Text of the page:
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Can I Face Tax Penalties for Failing to Report Certain Transactions?

 Posted on September 09, 2021 in Taxation Law

san jose tax lawyerThe IRS may assess multiple types of tax penalties against a taxpayer. While the most common penalties involve the failure to file a tax return or pay taxes that are owed, taxpayers may also face penalties for failing to report certain types of transactions. To prevent potential penalties, a taxpayer will need to understand their reporting requirements, and those who are facing penalties may want to engage an attorney to determine options for relief.

Transaction Reporting Requirements

Certain types of transactions must be reported to the IRS by filing Form 8886. Taxpayers involved in such transactions, including individuals, corporations, partnerships, trusts, or estates, must file this form for each reportable transaction. Reportable transactions include the following:

  • Listed transactions and transactions of interest - The IRS maintains a list of types of transactions that must be reported because they are commonly used for tax avoidance. These include basket option contracts, distressed asset trust (DAT) transactions, and syndicated conservation easement transactions. Other reportable transactions are considered transactions of interest because they have the potential to be used for tax avoidance.

  • Confidential transactions - A transaction must be reported if a taxpayer is required to maintain confidentiality in which they cannot disclose information about the transaction’s tax treatment or tax structure. To qualify as a confidential transaction, a taxpayer must have paid a fee to an advisor. For corporations other than S corporations and partnerships in which all owners or beneficiaries are corporations, the minimum fee is $250,000. For other taxpayers, the minimum fee is $50,000.

  • Transactions with contractual protection - If a taxpayer has the right to receive a full or partial refund of fees based on how the IRS addresses the tax consequences or tax benefits of a transaction, these transactions must be reported.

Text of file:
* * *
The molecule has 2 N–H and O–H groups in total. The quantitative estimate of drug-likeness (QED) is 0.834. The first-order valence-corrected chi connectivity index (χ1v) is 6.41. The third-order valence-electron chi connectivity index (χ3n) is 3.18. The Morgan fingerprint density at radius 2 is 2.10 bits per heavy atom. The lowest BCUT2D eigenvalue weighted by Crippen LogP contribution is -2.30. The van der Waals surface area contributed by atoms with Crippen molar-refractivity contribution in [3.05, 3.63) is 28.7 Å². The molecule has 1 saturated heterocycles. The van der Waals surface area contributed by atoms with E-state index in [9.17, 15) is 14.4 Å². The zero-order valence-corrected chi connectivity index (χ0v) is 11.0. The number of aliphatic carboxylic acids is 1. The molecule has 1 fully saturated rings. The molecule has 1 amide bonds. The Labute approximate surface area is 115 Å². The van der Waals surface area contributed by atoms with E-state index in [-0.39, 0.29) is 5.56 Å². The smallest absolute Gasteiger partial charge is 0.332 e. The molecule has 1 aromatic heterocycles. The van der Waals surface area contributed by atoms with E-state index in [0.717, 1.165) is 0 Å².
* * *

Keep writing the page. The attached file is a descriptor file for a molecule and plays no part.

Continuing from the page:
• Loss transactions - Taxpayers must report certain types of transactions that result in the claiming of a loss under Section 165 of the U.S. Tax Code. Corporations other than S corporations and partnerships in which all partners are corporations must report transactions resulting in losses of $10 million in a single tax year or $20 million in multiple tax years. Other taxpayers are usually required to report transactions resulting in losses of at least $2 million in a single tax year or $4 million in multiple tax years. 

Taxpayers who fail to report these types of transactions may face penalties. There is a minimum penalty of $5,000 for individuals or $10,000 for other taxpayers. In most cases, the maximum annual penalty is $10,000 for individuals or $50,000 for other taxpayers. However, failure to report listed transactions can result in a maximum annual penalty of $100,000 for individuals or $200,000 for other taxpayers. 

Generally, a taxpayer can only receive abatement for these penalties if the IRS was not legally allowed to assess the penalty. However a taxpayer may ask that a penalty be rescinded in certain cases. While listed transactions are not eligible for rescission, some or all of the penalties for other transactions may be abated if a taxpayer has used all available remedies when filing an appeal of the penalty, and a taxpayer must agree to the assessment of the penalty and state in writing that they will not pursue any other claims for a credit or refund of the penalty.

Contact Our San Jose Tax Abatement Lawyer

At John D. Teter Law Offices, we can explain your options for addressing tax penalties, and we will help you apply for abatement or rescission of penalties for failure to report transactions to the IRS. Contact our San Jose tax law attorney at 408-866-1810 to learn more about how we can help you resolve tax-related issues.


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